I love that they didn’t feel constrained by Ultron’s robotic nature when characterizing him. Having Raymond Reddington’s personality made him a perfect combination of witty and cynical, and a few very human moments really sold the idea that he actually has severe daddy and mommy issues. Those roles (in the absence of Ant Man and Wasp) filled by Tony and Witch/Widow respectively.

    I feel like they didn’t need to shy away from Scarlet Witch using magic. They already have Doctor Strange in the works. It would have been an excellent opportunity to bring Witch more into the world they intend to make and explain how she has Telekinesis, Mind Warping, Barriers, and at least one X3-Phoenix-esc, Area-of-Effect attack. They tried kinda hard to make her Magneto and Professor X at the same time.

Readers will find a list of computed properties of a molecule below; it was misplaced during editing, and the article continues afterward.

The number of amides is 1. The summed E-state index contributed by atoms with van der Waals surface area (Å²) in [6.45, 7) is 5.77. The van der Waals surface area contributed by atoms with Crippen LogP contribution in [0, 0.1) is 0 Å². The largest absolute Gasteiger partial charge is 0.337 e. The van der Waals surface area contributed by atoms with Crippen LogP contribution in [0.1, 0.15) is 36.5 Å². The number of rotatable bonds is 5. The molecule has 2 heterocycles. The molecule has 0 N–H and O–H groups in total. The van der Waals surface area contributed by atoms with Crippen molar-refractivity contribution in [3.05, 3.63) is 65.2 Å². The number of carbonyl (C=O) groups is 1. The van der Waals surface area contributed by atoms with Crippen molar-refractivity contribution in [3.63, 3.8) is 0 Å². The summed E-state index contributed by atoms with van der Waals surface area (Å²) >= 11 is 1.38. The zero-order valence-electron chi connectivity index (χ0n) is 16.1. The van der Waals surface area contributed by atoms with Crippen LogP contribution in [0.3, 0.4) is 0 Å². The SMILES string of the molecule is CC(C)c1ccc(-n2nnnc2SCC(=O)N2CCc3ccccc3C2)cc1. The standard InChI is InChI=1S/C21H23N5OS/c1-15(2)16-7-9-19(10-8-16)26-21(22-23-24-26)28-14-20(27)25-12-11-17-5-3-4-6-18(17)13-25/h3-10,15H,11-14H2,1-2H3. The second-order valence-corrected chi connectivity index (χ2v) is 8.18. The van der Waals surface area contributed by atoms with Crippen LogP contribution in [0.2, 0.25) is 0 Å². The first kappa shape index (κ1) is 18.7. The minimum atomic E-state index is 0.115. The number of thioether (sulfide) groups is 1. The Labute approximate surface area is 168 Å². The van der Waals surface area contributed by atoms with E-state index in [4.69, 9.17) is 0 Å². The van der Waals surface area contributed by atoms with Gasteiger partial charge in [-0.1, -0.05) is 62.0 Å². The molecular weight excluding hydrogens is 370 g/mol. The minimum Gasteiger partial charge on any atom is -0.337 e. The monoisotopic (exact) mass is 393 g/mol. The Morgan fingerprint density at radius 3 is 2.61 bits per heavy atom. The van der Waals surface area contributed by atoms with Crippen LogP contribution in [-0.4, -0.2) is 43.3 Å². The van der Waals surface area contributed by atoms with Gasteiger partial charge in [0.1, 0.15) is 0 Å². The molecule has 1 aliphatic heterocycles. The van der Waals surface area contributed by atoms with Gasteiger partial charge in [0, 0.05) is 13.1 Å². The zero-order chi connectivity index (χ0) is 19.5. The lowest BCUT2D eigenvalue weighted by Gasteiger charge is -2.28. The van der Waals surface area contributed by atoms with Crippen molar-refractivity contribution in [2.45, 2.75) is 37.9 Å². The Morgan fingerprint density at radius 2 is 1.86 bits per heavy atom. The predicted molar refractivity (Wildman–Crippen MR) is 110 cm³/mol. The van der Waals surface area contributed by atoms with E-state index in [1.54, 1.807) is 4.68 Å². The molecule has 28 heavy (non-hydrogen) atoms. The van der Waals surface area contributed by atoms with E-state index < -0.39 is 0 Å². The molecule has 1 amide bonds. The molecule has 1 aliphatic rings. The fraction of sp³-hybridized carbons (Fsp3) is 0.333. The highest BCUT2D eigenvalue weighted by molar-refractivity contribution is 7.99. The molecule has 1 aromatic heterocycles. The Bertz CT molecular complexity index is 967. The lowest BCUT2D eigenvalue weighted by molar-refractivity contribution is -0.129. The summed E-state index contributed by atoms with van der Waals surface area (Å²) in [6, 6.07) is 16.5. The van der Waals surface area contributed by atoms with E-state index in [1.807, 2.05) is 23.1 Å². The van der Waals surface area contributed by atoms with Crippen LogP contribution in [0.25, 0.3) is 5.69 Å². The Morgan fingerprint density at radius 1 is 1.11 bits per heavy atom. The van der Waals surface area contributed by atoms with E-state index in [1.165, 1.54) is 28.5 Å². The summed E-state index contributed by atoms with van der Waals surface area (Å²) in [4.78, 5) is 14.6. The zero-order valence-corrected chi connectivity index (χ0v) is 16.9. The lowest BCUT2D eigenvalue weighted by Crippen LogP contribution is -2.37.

I actually enjoyed the idea of Banner and Widow bonding over a conditioning regiment for Hulk. It built off their relationship from the original Avengers and it gave us some characterization for Widow other than Super-Spy-Acrobat. That paired especially well with Hawkeye’s new character development that made him a real person. The problem that Hawkeye has in any Avengers cartoon is that he comes across as a cartoon character, because he eventually gets bored and starts showing off his perfect aim. Cap usually has the same problem with his shield’s bounce physics, but Marvel’s been very good about that for these films and his new magnetic gauntlet helped sell it for this installment.

    I would have loved a Coulson cameo, even just talking to Fury or Hill. And *SPOILER ALERT* for all that Ultron touted the versatility of Vibranium, they didn’t bother to explain or even name all of Vision’s abilities. And on that note I’d like at least a little explanation for Ultron’s Telekinesis Gun, which only seemed to exist for the purpose of dragging Avengers into grapple distance tearing up asphalt.